He immediately diagnosed my condition as depression. My first thought? I was glad to know that I wasn’t crazy. That there was an identifiable reason for what was going on with me. A definable disease for which there was treatment. I knew intellectually that I “shouldn’t” have a lot of the feelings I did. This diagnosis provided an explanation.
So at this point in my imagined essay, I would talk about sessions of nearly a year each with three different psychologists spaced over several years. All were helpful, especially the first and third. I was not “cured” by any, though I gained some tools that helped me cope better. In time, I’ll go back for another tune up. Yes, I tried many prescribed anti-depressants, but I’m in the 40 percent for whom such medications are not effective.
I would want to note that someone with depression is not always down. We smile, we laugh, we enjoy. At times.
What would be the reaction?
It seems that more and more well-known people, including entertainers and athletes, are opening up about their own struggles with depression and other mental health issues. They want to help destigmatize mental illness. Some say it’s also therapeutic. As each comes forward, I ask myself if I would do well to do so, too.
Yet, I worry about how people would take it. What would they think of me? Would they treat me any differently? I wonder these things, even though I think more of people who share their struggles. And I don’t treat them any differently.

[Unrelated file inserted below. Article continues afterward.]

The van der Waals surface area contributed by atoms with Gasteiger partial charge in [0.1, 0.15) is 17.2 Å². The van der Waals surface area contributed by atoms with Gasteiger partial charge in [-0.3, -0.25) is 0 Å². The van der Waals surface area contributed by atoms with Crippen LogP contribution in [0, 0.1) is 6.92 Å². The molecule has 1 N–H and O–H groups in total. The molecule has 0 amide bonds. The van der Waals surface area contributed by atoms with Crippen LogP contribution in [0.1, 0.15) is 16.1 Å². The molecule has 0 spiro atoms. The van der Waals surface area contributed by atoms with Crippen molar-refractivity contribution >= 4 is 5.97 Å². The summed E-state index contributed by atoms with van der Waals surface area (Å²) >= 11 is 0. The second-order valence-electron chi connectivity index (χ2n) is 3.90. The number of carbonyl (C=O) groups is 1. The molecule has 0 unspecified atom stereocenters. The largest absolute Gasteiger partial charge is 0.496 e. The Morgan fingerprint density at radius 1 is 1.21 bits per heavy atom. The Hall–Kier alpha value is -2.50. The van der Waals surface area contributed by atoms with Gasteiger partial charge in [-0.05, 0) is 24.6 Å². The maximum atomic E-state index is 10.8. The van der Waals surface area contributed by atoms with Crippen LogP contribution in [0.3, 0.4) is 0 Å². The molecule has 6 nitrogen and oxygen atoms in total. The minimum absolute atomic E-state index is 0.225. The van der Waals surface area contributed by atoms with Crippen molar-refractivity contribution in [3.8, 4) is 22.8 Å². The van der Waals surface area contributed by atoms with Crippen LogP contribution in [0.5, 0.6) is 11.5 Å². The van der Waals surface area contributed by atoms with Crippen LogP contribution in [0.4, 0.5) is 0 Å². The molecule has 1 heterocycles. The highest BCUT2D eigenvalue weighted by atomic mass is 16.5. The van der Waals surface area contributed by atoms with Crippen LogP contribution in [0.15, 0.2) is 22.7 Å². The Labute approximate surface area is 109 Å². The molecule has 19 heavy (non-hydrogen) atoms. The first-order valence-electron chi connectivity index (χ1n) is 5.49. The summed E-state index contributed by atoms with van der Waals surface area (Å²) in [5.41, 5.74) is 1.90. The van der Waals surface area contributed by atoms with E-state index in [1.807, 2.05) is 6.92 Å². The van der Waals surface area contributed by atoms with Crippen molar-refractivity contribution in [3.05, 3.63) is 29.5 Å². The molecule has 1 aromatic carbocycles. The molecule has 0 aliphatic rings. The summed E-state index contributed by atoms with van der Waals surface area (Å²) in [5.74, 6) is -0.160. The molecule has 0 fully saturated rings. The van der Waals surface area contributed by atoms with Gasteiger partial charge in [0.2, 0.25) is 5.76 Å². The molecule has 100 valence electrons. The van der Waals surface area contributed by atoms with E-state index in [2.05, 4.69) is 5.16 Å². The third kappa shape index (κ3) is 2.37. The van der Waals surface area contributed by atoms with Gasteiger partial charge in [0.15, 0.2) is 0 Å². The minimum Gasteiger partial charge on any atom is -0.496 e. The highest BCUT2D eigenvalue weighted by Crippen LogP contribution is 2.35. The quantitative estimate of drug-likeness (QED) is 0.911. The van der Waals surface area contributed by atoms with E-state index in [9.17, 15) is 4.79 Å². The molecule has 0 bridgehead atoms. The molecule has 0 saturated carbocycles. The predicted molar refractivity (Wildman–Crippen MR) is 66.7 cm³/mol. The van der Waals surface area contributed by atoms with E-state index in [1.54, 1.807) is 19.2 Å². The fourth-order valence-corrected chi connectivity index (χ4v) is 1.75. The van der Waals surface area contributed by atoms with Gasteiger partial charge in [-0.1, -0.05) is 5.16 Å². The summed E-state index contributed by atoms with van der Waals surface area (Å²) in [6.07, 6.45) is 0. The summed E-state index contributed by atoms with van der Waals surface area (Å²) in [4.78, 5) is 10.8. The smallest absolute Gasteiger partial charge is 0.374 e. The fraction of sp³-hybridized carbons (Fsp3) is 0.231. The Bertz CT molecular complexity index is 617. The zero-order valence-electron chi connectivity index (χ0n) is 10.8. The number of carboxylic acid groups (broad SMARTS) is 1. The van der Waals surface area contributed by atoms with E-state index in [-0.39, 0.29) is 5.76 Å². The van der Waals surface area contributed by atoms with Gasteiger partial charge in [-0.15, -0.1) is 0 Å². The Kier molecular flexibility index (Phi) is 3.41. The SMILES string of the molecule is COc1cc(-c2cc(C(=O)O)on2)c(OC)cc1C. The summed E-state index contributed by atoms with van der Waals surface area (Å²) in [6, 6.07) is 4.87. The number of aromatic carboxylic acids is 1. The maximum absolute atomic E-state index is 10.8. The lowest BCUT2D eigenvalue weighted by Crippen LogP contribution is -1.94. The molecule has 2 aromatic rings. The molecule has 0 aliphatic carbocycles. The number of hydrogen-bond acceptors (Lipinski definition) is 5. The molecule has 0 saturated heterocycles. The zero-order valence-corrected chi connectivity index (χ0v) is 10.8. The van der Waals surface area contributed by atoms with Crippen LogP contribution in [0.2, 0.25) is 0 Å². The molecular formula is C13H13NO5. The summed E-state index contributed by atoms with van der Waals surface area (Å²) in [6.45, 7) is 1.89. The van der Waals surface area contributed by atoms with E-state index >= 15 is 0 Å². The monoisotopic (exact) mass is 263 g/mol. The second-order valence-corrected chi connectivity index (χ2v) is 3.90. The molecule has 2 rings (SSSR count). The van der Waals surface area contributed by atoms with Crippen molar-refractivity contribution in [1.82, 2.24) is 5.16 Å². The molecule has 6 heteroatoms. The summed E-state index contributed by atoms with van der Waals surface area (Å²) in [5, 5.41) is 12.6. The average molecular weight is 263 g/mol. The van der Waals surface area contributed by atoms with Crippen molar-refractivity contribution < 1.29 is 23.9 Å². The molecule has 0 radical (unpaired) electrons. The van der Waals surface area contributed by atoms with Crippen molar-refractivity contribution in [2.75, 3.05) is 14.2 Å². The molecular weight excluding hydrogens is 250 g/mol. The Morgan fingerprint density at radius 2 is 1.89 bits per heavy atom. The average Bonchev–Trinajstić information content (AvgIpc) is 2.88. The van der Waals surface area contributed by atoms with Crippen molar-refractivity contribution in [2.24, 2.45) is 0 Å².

Or would they make light of it? Maybe the reactions would be similar to the unhelpful words I listed in the third paragraph above. Or similar to a reaction I often get on the rare occasion I dare to mention a physical health concern — i.e., “I have (or someone I know has) the same problem, only worse, and have (has) had it longer.” This response seems to devalue my concern.
Would I end up feeling better or worse?
Another barrier is that I haven’t completely stopped buying into the very stigma I want to counteract. That’s a little ironic, I guess, as is the fact that my depression-nurtured lack of self confidence makes it difficult to take this step.
The S word
If I did take it, I might mention suicidal thoughts. Or I might not. Or maybe just say I wish I didn’t know as much as I do about what it’s like to have them.
I could share significant difficulties I have with light deprivation. Or difficulties getting out of bed sometimes. Times of feeling bad that I feel bad. And how motivation can be a problem when feeling “what’s the use?” or struggling with low self-esteem. I could talk about a well-developed sense of “don’t belong,” which can crop up in almost any context.
That would probably lead to an acknowledgement of ever-present social anxiety. I could admit to worrying before a social event that I’ll say something stupid; worrying during that I am saying something stupid; worrying afterward that I did say something stupid. (Worrying now that this all sounds stupid.)
Then I might note how easy it is to be embarrassed by things others would just laugh off and humiliated by things others might just find a little embarrassing.
I would, if I could muster enough self-confidence, claim some ability as an actor. For the past few of my infrequent appearances in a play, when writing a brief bio for the program, I’ve thought of adding this to the list of past performances: Has portrayed a mentally-healthy person in everyday life 24/7 for many years. If I wrote my own mental health confessional.